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Greek Gov't May Investigate Legitimacy of Loans to Political Parties, Media

© REUTERS / Ronen ZvulunA Greek flag flutters outside the Athens stock exchange , Greece, July 27, 2015
A Greek flag flutters outside the Athens stock exchange , Greece, July 27, 2015 - Sputnik International
The Greek Government`s coalition of parties is concerned whether the loans provided to political parties are legitimate.

ATHENS (Sputnik) — The coalition of Greece's left-wing Syriza party and the conservative Independent Greeks (ANEL) introduced in the country's parliament a proposal to create a commission to investigate the legality of loans provided by banking institutions to political parties and media companies.

A man prepares his vote in a voting booth prior to casting his ballot in an election for the leadership of Greece's conservative New Democracy party, at a polling station in Athens (File) - Sputnik International
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According to the proposal published by the coalition, it calls for a thorough investigation of credit agreements enclosed between banks and political parties or the media, especially television channels. The coalition proposes to examine the content of credit agreements, as well as the amount, timing and purposes of new loans or refinancing of old ones.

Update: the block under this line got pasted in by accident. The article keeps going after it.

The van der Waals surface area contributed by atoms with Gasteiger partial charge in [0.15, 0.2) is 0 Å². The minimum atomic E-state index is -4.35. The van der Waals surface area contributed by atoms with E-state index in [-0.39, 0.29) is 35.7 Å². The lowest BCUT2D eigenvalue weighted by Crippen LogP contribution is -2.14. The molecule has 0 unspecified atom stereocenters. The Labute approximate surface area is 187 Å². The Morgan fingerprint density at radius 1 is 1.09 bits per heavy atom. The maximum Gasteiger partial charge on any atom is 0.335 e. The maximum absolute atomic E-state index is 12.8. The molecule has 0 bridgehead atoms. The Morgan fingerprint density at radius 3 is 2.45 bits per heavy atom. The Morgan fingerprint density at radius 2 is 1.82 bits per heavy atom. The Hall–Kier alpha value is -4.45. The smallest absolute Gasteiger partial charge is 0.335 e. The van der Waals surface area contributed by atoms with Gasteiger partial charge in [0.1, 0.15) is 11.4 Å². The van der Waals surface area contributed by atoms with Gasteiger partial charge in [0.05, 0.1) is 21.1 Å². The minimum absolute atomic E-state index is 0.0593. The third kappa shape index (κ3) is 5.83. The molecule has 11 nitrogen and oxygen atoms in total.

The coalition claims that the debts of the opposition New Democracy party stand at 210 million euros (some $238 million), including 197 million euros of debts on credits against future state funding. The center-left PASOK party has received loans in amount of 111 million euros as of 2013.

New Democracy has backed the initiative and claimed it would support the move to create such commission.

Greek Prime Minister Alexis Tsipras looks on during a meeting with Mayor of Piraeus Yannis Moralis (not pictured) at his office at the Maximos Mansion in Athens, Greece, February 11, 2016. - Sputnik International
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The Greek economy has been severely strained for several years, because of the country’s multibillion debt accumulated after the 2008 global economic crisis.

Greece received about $270 billion from its main lenders, which include the International Monetary Fund, the European Central Bank and eurozone countries, under two bailout programs, the last of which expired on June 30, 2015.

Last summer, Greek Prime Minister Alexis Tsipras pledged to introduce additional austerity reforms, such as tax hikes and pension cuts, in exchange for 86 billion euros.

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